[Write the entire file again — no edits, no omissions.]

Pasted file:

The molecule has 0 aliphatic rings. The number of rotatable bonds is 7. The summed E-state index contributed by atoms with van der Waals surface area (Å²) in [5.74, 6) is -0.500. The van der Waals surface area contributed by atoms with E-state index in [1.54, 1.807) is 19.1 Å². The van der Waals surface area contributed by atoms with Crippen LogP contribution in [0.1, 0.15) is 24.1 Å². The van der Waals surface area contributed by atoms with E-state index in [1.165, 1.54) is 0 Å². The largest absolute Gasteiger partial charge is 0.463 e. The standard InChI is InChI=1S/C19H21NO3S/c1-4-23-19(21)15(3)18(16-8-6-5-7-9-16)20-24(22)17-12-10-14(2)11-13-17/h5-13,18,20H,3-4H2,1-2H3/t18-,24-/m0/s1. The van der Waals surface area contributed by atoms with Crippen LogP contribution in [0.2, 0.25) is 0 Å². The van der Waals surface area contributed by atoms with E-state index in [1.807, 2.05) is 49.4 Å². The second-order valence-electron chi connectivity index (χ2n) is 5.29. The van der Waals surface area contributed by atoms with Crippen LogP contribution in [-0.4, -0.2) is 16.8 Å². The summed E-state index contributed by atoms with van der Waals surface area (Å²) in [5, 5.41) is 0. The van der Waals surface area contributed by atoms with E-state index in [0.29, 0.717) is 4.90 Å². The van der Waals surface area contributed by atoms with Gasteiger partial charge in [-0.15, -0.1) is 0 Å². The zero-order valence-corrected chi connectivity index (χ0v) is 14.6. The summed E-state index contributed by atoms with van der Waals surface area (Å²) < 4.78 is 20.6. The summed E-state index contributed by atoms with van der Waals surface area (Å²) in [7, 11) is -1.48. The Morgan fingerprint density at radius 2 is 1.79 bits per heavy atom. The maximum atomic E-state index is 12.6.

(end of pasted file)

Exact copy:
The molecule has 0 aliphatic rings. The number of rotatable bonds is 7. The summed E-state index contributed by atoms with van der Waals surface area (Å²) in [5.74, 6) is -0.500. The van der Waals surface area contributed by atoms with E-state index in [1.54, 1.807) is 19.1 Å². The van der Waals surface area contributed by atoms with Crippen LogP contribution in [0.1, 0.15) is 24.1 Å². The van der Waals surface area contributed by atoms with E-state index in [1.165, 1.54) is 0 Å². The largest absolute Gasteiger partial charge is 0.463 e. The standard InChI is InChI=1S/C19H21NO3S/c1-4-23-19(21)15(3)18(16-8-6-5-7-9-16)20-24(22)17-12-10-14(2)11-13-17/h5-13,18,20H,3-4H2,1-2H3/t18-,24-/m0/s1. The van der Waals surface area contributed by atoms with Crippen LogP contribution in [0.2, 0.25) is 0 Å². The van der Waals surface area contributed by atoms with E-state index in [1.807, 2.05) is 49.4 Å². The second-order valence-electron chi connectivity index (χ2n) is 5.29. The van der Waals surface area contributed by atoms with Crippen LogP contribution in [-0.4, -0.2) is 16.8 Å². The summed E-state index contributed by atoms with van der Waals surface area (Å²) in [5, 5.41) is 0. The van der Waals surface area contributed by atoms with E-state index in [0.29, 0.717) is 4.90 Å². The van der Waals surface area contributed by atoms with Gasteiger partial charge in [-0.15, -0.1) is 0 Å². The zero-order valence-corrected chi connectivity index (χ0v) is 14.6. The summed E-state index contributed by atoms with van der Waals surface area (Å²) < 4.78 is 20.6. The summed E-state index contributed by atoms with van der Waals surface area (Å²) in [7, 11) is -1.48. The Morgan fingerprint density at radius 2 is 1.79 bits per heavy atom. The maximum atomic E-state index is 12.6.